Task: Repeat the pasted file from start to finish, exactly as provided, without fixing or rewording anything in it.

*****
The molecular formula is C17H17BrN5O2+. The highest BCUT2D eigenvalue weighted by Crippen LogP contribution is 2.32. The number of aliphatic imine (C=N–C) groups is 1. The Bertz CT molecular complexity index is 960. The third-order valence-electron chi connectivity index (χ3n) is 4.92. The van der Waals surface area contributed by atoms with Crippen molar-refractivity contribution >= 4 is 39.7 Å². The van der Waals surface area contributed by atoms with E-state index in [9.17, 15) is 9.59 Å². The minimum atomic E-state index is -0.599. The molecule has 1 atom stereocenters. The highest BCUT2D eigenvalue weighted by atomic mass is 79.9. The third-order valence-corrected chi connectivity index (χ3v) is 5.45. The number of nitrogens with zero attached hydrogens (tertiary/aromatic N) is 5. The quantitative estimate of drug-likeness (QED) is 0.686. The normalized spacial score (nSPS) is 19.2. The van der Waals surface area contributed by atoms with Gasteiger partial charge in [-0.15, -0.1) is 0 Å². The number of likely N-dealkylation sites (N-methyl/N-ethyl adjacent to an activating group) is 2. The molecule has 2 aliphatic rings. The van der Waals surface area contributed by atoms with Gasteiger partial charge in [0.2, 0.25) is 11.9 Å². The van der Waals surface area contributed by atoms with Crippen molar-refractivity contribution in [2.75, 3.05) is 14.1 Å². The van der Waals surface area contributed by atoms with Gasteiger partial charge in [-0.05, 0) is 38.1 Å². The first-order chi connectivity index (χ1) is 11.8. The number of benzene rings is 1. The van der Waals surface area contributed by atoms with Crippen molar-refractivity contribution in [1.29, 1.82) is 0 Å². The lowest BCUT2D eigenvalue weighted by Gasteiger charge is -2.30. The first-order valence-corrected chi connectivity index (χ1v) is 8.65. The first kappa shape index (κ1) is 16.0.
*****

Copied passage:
The molecular formula is C17H17BrN5O2+. The highest BCUT2D eigenvalue weighted by Crippen LogP contribution is 2.32. The number of aliphatic imine (C=N–C) groups is 1. The Bertz CT molecular complexity index is 960. The third-order valence-electron chi connectivity index (χ3n) is 4.92. The van der Waals surface area contributed by atoms with Crippen molar-refractivity contribution >= 4 is 39.7 Å². The van der Waals surface area contributed by atoms with E-state index in [9.17, 15) is 9.59 Å². The minimum atomic E-state index is -0.599. The molecule has 1 atom stereocenters. The highest BCUT2D eigenvalue weighted by atomic mass is 79.9. The third-order valence-corrected chi connectivity index (χ3v) is 5.45. The number of nitrogens with zero attached hydrogens (tertiary/aromatic N) is 5. The quantitative estimate of drug-likeness (QED) is 0.686. The normalized spacial score (nSPS) is 19.2. The van der Waals surface area contributed by atoms with Gasteiger partial charge in [-0.15, -0.1) is 0 Å². The number of likely N-dealkylation sites (N-methyl/N-ethyl adjacent to an activating group) is 2. The molecule has 2 aliphatic rings. The van der Waals surface area contributed by atoms with Gasteiger partial charge in [0.2, 0.25) is 11.9 Å². The van der Waals surface area contributed by atoms with Crippen molar-refractivity contribution in [2.75, 3.05) is 14.1 Å². The van der Waals surface area contributed by atoms with Gasteiger partial charge in [-0.05, 0) is 38.1 Å². The first-order chi connectivity index (χ1) is 11.8. The number of benzene rings is 1. The van der Waals surface area contributed by atoms with Crippen molar-refractivity contribution in [1.29, 1.82) is 0 Å². The lowest BCUT2D eigenvalue weighted by Gasteiger charge is -2.30. The first-order valence-corrected chi connectivity index (χ1v) is 8.65. The first kappa shape index (κ1) is 16.0.